The graphics are cleaner and brighter, with much more variety in both backgrounds and sprites. In addition to jungles and military bases, you also sneak through boats, trains and castles, which keeps things from blending together. Snake’s sprite, though, is remarkably ugly, as he’s now wearing bright red (on a stealth mission?) and his tiny head looks ridiculous next to his huge shoulders. The music is, per usual Konami standard, quite excellent, and features improved instrumentation from the original game.

The side-scrolling scenes are a big point of contention. At a few key portions, the game will switch to these side-scrolling areas as you infiltrate tunnels or ride tramcars. Much like the rest of the game, you have to try not to be spotted, but this is easier said than done. Most of your weapons are taken away, leaving you with only your knife, handgun and plastic explosives, but you can also jump. If you’re on the same horizontal level, you can crawl without being spotted, but you also can’t use your gun, requiring you to stab them. Movement is extremely sluggish, making it difficult to jump out of hiding and dispatch soldiers before they turn around and sound the alarm. There are also water pools filled with mines and electrical turrets, which are also difficult to maneuver around. These sections, however brief, only serve to aggravate, and the game would’ve been better off without them.

The other major demerit is the boss battles. They were somewhat awkward in the first game, but at least they were easy. Not so with Snake’s Revenge, where each and every single one is designed to infuriate. The first one has a small army of five soldiers which charge straight towards you for a few seconds before retreating and continuing. There’s not nearly enough room to maneuver, and it’s extremely difficult to avoid their attacks. The only solution, as with most of the boss battles, is to stock up on many rations as you can, and recharge as necessary. The game allows you to rank up to six stars this time, allowing a max of eighteen rations by the end, which is a necessity. But these won’t help you against the tank battle. Much like the first game, you need to destroy it by placing mines, but the tank can move between three different screens. You can set up mines but the tank may remain off screen for a minute or more. Furthermore, its movements are random, so the tank may, at any point, pop up on screen and immediately kill you if you’re too close to it.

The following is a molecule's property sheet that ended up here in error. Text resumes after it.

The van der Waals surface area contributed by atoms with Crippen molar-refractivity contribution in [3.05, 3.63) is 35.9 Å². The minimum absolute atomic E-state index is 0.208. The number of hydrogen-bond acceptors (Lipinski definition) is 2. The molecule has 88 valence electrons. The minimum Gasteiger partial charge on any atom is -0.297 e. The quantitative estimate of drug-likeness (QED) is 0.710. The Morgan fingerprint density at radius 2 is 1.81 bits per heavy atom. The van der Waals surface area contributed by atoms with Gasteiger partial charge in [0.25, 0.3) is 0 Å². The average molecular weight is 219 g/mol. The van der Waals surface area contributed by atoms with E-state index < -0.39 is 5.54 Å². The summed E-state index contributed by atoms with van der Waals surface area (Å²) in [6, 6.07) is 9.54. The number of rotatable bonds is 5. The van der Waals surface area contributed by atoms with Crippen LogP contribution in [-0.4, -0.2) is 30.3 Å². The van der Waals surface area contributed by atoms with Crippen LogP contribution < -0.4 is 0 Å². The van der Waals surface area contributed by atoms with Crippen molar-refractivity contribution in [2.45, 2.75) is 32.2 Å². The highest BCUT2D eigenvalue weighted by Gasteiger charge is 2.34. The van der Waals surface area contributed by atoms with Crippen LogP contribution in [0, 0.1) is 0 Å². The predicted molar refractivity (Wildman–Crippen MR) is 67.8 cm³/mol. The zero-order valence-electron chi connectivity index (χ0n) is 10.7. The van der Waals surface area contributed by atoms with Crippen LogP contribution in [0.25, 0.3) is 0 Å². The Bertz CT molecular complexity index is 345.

The next-to-last battle against Big Boss is similarly infuriating. After littering him with bullets, he morphs into a giant, Snatcher-like cyborg and shoots exploding bullets. You need to lure him away from his room – a necessary step only vaguely explained by a clue from a POW, because if you don’t, he’s mysteriously invincible – and then try to get him to step on land mines. Unlike the NES Metal Gear, you actually get to fight against a Metal Gear this time, as it remains completely stationary. Here, you just get to flex your skills with the remote control missile by guiding them through a narrow corridor and hitting its weak point, all under a time limit. This is cake compared to the rest of the mission.

If you’ve got the patience to deal with the terribly designed side-scrolling sections and the infuriating boss battles, then Snake’s Revenge is a halfway enjoyable game. But even then, it’s not really “better” than its predecessor, it’s just harder. At least it’s credited with inspiring the “true” sequel, as Kojima learned about the game during its production and decided to start work on his own version, which became Metal Gear 2: Solid Snake for the MSX2.